In pharma and biotech, a move to a new country seems to be mandatory for talented staff looking for a ticket to the C-level. While changing countries may be fabulous for your career, what hazards lie in wait? And what does it take to thrive?
Matt McCarthy, currently Head of Marketing for Horizon Therapeutics Canada, crossed the Atlantic from the UK to Canada for previous employer, Biogen, and has been living in Canada for nearly 12 years.
“Opportunities like this don’t come along a lot,” he said. “When you have international experience, it adds another string to your bow. It provides you with the bigger picture. You’re more empathetic towards certain situations and look at life in a different manner.”
Many Pharma CEOs Have Relocated Internationally for Their Careers
Eight out of 10 of the current CEOs of the largest pharmaceutical companies in the world moved countries at least once during the climb to the top. For example, Bristol-Myers Squibb CEO Giovanni Caforio changed countries six times over 17 years before taking the BMS helm. GlaxoSmithKline CEO Emma Walmsley worked in Paris, New York and Shanghai before returning to the UK to head up GSK.
McCarthy lobbied for his trans-Atlantic move after he attended a short training course in Toronto. He was offered a one-year assignment position at the Canadian office, abandoned plans for an MBA and jumped at the chance to relocate.
“When I first moved to Canada, I was single and had no responsibilities,” McCarthy said. “In my head, it was a wonderful opportunity to obtain pure international experience.” Although he said it felt like starting from scratch, he was excited to jump into the deep end: “You gain a lot of experience very, very fast.”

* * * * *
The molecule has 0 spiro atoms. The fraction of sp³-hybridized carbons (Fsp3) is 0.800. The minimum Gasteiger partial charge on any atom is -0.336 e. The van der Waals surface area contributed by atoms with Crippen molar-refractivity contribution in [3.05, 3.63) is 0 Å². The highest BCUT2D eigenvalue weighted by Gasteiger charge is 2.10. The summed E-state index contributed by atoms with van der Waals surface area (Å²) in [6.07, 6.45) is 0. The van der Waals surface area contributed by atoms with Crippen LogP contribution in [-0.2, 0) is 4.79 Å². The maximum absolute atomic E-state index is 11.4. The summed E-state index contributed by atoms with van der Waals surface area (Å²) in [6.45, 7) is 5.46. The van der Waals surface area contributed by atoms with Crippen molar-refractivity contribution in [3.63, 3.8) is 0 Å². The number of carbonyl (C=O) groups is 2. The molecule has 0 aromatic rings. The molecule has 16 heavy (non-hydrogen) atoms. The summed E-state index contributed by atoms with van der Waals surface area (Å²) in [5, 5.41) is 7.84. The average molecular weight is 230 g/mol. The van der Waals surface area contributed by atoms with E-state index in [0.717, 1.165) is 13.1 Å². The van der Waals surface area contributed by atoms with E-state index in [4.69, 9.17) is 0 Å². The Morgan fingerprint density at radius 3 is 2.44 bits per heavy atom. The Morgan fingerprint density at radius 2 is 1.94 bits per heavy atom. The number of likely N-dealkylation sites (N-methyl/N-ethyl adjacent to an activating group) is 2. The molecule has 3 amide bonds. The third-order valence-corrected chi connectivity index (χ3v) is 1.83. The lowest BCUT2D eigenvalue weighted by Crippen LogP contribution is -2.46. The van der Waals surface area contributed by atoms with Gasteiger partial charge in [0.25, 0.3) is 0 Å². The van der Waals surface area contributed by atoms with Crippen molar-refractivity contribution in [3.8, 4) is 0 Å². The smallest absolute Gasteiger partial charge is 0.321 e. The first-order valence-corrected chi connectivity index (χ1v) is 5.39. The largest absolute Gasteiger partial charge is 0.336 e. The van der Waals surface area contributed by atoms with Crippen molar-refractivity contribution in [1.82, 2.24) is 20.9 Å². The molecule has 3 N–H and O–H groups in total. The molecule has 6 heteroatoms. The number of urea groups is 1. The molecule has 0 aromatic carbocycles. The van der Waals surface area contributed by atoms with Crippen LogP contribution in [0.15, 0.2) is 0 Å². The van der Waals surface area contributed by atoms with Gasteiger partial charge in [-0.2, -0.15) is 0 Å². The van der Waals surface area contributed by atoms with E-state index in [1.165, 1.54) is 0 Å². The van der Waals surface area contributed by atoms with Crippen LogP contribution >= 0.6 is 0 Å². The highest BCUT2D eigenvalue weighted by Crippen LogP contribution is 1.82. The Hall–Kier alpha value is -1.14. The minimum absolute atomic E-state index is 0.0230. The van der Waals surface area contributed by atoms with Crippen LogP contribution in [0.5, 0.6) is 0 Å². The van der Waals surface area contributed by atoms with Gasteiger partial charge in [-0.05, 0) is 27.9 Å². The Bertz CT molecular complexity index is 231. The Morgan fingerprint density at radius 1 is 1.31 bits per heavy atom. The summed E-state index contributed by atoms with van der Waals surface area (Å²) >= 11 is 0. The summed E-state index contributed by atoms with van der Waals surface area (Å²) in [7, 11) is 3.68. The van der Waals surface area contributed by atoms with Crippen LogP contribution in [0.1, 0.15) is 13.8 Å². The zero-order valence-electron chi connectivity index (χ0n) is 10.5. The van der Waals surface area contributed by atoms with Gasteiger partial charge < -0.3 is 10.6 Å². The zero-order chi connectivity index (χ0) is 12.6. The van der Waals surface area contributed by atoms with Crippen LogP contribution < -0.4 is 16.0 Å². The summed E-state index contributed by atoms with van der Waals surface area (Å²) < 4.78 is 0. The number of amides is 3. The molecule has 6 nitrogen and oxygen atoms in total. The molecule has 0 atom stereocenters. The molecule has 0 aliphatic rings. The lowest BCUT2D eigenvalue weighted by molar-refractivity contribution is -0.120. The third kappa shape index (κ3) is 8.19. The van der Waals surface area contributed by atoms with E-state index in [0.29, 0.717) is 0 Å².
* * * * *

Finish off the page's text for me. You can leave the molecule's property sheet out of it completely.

What About Cultural Dislocation?
McCarthy didn’t experience any major differences between British and Canadian culture.
“The first thing was really how friendly people were,” McCarthy said, “How accommodating, how supportive in the working environment and how polite people were — going the extra mile to help you, to get you settled.”
Dr. Niranjan Bhakare, now Director of Medical Affairs for a global pharma, was a physician in India before moving to Canada in 2012 for a management career. Bhakare also commented on Canadian communication style: “The way work culture is approached is very different from one country to another country,” he said. “In India, for example, deadlines can be more loose. In North America, when you say tomorrow, it means end of day tomorrow.”
Bhakare said that adapting to North American corporate culture was complicated by significant differences even between the US and Canada. “In the US they can be very straight up, and say, ‘I want this,’” Bhakare said. “But sometimes out of politeness Canadians go round and round the bush before they come to the request. You have to adapt to that.”
Jump In with Both Feet
Bhakare recalled tough times at the beginning but said that the experience of changing countries had given him a tremendous sense of personal growth. “It’s hard to make your career if you’re coming from another country; you have to start from scratch,” he said.
“But where I was before and where I am right now, it’s totally different. As a person, I’ve become more persistent, more hardworking. My friends in India, from my medical program, they don’t believe me that I now get up at 5 o’clock in the morning.”
McCarthy agrees: “Even if you’re with the same company, you’re effectively starting a brand-new job with new people. I didn’t know anybody in Canada — I had a phone number of a friend of a friend. So, you have to make the effort to get out there and meet people, just throw yourself into it.”
McCarthy advised anyone making a similar move to do his or her research then give it one-hundred percent. “My mindset was, it’s one year,” he said. “What’s the worst that can happen?”
*Editor’s Note: A previous version of this article included quotes from a subject who wished to be removed from the piece.